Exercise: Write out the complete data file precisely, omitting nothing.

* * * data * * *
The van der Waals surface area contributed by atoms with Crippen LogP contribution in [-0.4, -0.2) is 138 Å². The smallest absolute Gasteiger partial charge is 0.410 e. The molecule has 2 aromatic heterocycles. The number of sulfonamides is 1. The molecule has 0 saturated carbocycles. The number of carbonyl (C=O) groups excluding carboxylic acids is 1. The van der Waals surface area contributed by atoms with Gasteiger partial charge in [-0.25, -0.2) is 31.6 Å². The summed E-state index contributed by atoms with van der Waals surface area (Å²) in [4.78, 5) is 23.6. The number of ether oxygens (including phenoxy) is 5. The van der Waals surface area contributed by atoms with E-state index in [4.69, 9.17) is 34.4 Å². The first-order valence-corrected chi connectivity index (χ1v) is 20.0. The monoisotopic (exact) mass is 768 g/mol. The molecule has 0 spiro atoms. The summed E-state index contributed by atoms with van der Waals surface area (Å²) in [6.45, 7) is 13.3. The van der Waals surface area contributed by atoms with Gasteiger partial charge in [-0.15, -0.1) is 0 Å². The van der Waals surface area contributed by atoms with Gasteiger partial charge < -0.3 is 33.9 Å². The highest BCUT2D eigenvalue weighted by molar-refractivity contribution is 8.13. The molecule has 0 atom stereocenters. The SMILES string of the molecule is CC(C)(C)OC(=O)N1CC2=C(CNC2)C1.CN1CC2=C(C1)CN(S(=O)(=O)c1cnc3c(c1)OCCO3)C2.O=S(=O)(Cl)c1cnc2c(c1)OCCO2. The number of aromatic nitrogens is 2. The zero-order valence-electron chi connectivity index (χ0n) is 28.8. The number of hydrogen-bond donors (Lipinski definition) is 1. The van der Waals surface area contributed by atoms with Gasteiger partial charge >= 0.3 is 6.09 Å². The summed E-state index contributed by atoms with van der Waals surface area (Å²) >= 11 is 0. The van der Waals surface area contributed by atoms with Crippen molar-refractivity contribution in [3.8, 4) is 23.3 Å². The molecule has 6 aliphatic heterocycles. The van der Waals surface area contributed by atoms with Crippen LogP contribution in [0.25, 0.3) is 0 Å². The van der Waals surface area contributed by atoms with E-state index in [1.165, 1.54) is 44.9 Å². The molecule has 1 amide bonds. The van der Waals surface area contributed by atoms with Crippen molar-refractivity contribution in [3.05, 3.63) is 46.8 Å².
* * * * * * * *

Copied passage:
The van der Waals surface area contributed by atoms with Crippen LogP contribution in [-0.4, -0.2) is 138 Å². The smallest absolute Gasteiger partial charge is 0.410 e. The molecule has 2 aromatic heterocycles. The number of sulfonamides is 1. The molecule has 0 saturated carbocycles. The number of carbonyl (C=O) groups excluding carboxylic acids is 1. The van der Waals surface area contributed by atoms with Gasteiger partial charge in [-0.25, -0.2) is 31.6 Å². The summed E-state index contributed by atoms with van der Waals surface area (Å²) in [4.78, 5) is 23.6. The number of ether oxygens (including phenoxy) is 5. The van der Waals surface area contributed by atoms with E-state index in [4.69, 9.17) is 34.4 Å². The first-order valence-corrected chi connectivity index (χ1v) is 20.0. The monoisotopic (exact) mass is 768 g/mol. The molecule has 0 spiro atoms. The summed E-state index contributed by atoms with van der Waals surface area (Å²) in [6.45, 7) is 13.3. The van der Waals surface area contributed by atoms with Gasteiger partial charge in [-0.15, -0.1) is 0 Å². The van der Waals surface area contributed by atoms with Gasteiger partial charge < -0.3 is 33.9 Å². The highest BCUT2D eigenvalue weighted by molar-refractivity contribution is 8.13. The molecule has 0 atom stereocenters. The SMILES string of the molecule is CC(C)(C)OC(=O)N1CC2=C(CNC2)C1.CN1CC2=C(C1)CN(S(=O)(=O)c1cnc3c(c1)OCCO3)C2.O=S(=O)(Cl)c1cnc2c(c1)OCCO2. The number of aromatic nitrogens is 2. The zero-order valence-electron chi connectivity index (χ0n) is 28.8. The number of hydrogen-bond donors (Lipinski definition) is 1. The van der Waals surface area contributed by atoms with Gasteiger partial charge >= 0.3 is 6.09 Å². The summed E-state index contributed by atoms with van der Waals surface area (Å²) >= 11 is 0. The van der Waals surface area contributed by atoms with Crippen molar-refractivity contribution in [3.8, 4) is 23.3 Å². The molecule has 6 aliphatic heterocycles. The van der Waals surface area contributed by atoms with Crippen LogP contribution in [0.25, 0.3) is 0 Å². The van der Waals surface area contributed by atoms with E-state index in [1.165, 1.54) is 44.9 Å². The molecule has 1 amide bonds. The van der Waals surface area contributed by atoms with Crippen molar-refractivity contribution in [3.05, 3.63) is 46.8 Å².